Thursday, October 13, 2011

November 10, and some other moving pieces

This is the date that the United States's response is due in Liberty University v. Geithner, the latest response date for any of the pending six petitions for certiorari. It is also the date that the United State's response is now due in Arizona v. United States (thanks to a recently granted extension), the case in which the federal government has sued (successfully to this point) to block the four most controversial provisions of Arizona's controversial S.B. 1070. To oversimplify a bit, Arizona's law requires that, in several circumstances, police officers must take steps to enforce federal immigration law and to investigate whether certain individuals are legally present in the United States.

I mention this only because, in landmark cases such as this, timing can matter. If the Court were to wait to receive all the responses in the ACA cases before making a cert decision, then it is on schedule to consider the petition in Arizona v. United States at the very same conference. As Lyle Denniston detailed yesterday, this would be the conference of December 9. And if the Court were to grant in both cases at that conference, it would be releasing a rather monumental order list that afternoon (or perhaps Monday morning, December 12).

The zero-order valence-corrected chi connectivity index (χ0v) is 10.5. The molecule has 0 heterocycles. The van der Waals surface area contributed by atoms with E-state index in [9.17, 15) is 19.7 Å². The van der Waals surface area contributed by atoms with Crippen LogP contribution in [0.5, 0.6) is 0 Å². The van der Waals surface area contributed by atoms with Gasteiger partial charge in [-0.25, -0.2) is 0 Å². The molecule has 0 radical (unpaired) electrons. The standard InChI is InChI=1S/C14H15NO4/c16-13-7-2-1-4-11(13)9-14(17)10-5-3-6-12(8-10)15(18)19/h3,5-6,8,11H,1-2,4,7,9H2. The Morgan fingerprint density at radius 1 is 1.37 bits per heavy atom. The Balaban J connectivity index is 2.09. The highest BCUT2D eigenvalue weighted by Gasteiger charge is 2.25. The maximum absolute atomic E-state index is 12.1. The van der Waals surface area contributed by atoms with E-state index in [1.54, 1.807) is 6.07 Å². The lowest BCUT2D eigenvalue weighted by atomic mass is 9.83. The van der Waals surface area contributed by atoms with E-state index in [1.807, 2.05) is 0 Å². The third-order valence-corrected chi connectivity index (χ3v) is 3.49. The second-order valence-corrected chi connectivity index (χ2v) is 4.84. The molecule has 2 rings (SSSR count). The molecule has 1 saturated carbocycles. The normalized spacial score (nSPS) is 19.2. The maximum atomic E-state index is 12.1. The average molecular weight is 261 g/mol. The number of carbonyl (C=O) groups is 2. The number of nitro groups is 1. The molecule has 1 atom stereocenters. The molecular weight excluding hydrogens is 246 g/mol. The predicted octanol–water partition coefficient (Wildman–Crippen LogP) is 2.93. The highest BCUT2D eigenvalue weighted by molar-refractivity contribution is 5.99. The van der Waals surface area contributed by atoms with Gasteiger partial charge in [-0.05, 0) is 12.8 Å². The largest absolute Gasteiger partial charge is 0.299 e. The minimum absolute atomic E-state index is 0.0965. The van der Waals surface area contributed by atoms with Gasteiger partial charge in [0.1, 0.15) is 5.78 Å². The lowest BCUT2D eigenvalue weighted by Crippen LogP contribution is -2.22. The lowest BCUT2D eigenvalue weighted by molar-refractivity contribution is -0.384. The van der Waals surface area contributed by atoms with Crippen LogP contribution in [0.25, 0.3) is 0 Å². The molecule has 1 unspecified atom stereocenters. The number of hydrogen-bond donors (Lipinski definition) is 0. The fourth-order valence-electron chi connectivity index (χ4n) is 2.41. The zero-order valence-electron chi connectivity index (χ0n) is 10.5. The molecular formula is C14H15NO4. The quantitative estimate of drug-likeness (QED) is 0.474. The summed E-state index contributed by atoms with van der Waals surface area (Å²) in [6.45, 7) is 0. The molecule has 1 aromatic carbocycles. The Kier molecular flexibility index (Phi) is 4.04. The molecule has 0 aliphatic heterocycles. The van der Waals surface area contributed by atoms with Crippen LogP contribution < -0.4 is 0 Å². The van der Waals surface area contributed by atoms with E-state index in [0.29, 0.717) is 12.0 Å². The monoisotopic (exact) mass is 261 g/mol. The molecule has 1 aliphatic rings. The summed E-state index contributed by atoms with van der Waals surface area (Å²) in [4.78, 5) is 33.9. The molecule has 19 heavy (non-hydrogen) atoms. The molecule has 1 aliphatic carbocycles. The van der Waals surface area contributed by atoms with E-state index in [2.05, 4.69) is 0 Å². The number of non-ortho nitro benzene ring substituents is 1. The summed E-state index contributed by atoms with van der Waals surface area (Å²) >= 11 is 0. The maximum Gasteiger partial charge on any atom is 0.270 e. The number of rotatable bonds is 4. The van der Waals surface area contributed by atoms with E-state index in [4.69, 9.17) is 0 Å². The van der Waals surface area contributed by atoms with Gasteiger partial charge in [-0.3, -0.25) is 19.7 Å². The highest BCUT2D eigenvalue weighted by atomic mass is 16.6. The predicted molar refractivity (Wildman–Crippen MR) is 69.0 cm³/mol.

More importantly, the two disputes are presently on track to be heard in late March or mid-April. And it is probably worth asking whether the Court might be chary to issue two huge decisions, within days of each other, on such highly-charged, highly-partisan issues, in a manner that risks creating the perception that the Court is acting "politically"--particularly if both cases are decided according to an ideologically predictable 5-4 split. Moreover, this concern might grow even more acute if the Court grants in Fisher v. University of Texas, the case challenging the University's use of race in undergraduate admissions (which is also on track, if certiorari is granted, to be heard this spring).

Who knows how much these considerations might affect the justices, either consciously or unconsciously? Moreover, who knows exactly what practical steps they might take, even if these considerations do matter? One response would be to defer or deny review in Arizona or Fisher. But if all three cases end up at the Court this spring--a distinct possibility at this point--there seems a decent chance that exactly how the Court resolves Arizona and Fisher will affect its approach to the ACA.